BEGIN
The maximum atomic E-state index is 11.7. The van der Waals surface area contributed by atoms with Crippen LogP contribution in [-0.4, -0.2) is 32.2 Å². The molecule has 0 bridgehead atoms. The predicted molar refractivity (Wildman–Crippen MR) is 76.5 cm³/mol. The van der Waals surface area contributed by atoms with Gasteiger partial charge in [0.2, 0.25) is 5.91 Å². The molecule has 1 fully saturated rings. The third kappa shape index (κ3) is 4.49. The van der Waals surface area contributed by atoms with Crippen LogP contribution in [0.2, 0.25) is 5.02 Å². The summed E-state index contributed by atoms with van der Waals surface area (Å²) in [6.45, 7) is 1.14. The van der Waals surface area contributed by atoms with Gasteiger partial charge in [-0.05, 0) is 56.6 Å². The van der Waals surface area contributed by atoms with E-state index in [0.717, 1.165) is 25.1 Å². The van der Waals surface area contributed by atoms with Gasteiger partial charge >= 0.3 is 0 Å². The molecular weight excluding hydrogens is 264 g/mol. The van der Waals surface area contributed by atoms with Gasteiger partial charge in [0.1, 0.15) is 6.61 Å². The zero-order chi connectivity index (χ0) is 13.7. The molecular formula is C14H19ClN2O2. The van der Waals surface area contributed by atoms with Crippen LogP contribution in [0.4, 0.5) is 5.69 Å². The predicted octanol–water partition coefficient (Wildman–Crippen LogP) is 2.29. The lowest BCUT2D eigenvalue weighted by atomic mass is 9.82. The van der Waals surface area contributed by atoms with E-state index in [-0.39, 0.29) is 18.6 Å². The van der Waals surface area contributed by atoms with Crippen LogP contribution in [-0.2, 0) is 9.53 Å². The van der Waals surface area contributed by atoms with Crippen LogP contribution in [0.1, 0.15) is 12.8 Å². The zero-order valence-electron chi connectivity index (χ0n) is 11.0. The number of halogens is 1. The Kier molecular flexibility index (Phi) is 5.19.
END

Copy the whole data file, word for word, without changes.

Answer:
The maximum atomic E-state index is 11.7. The van der Waals surface area contributed by atoms with Crippen LogP contribution in [-0.4, -0.2) is 32.2 Å². The molecule has 0 bridgehead atoms. The predicted molar refractivity (Wildman–Crippen MR) is 76.5 cm³/mol. The van der Waals surface area contributed by atoms with Gasteiger partial charge in [0.2, 0.25) is 5.91 Å². The molecule has 1 fully saturated rings. The third kappa shape index (κ3) is 4.49. The van der Waals surface area contributed by atoms with Crippen LogP contribution in [0.2, 0.25) is 5.02 Å². The summed E-state index contributed by atoms with van der Waals surface area (Å²) in [6.45, 7) is 1.14. The van der Waals surface area contributed by atoms with Gasteiger partial charge in [-0.05, 0) is 56.6 Å². The van der Waals surface area contributed by atoms with E-state index in [0.717, 1.165) is 25.1 Å². The van der Waals surface area contributed by atoms with Gasteiger partial charge >= 0.3 is 0 Å². The molecular weight excluding hydrogens is 264 g/mol. The van der Waals surface area contributed by atoms with Gasteiger partial charge in [0.1, 0.15) is 6.61 Å². The zero-order chi connectivity index (χ0) is 13.7. The molecular formula is C14H19ClN2O2. The van der Waals surface area contributed by atoms with Crippen LogP contribution in [0.4, 0.5) is 5.69 Å². The predicted octanol–water partition coefficient (Wildman–Crippen LogP) is 2.29. The lowest BCUT2D eigenvalue weighted by atomic mass is 9.82. The van der Waals surface area contributed by atoms with E-state index in [-0.39, 0.29) is 18.6 Å². The van der Waals surface area contributed by atoms with Crippen LogP contribution in [-0.2, 0) is 9.53 Å². The van der Waals surface area contributed by atoms with Crippen LogP contribution in [0.1, 0.15) is 12.8 Å². The zero-order valence-electron chi connectivity index (χ0n) is 11.0. The number of halogens is 1. The Kier molecular flexibility index (Phi) is 5.19.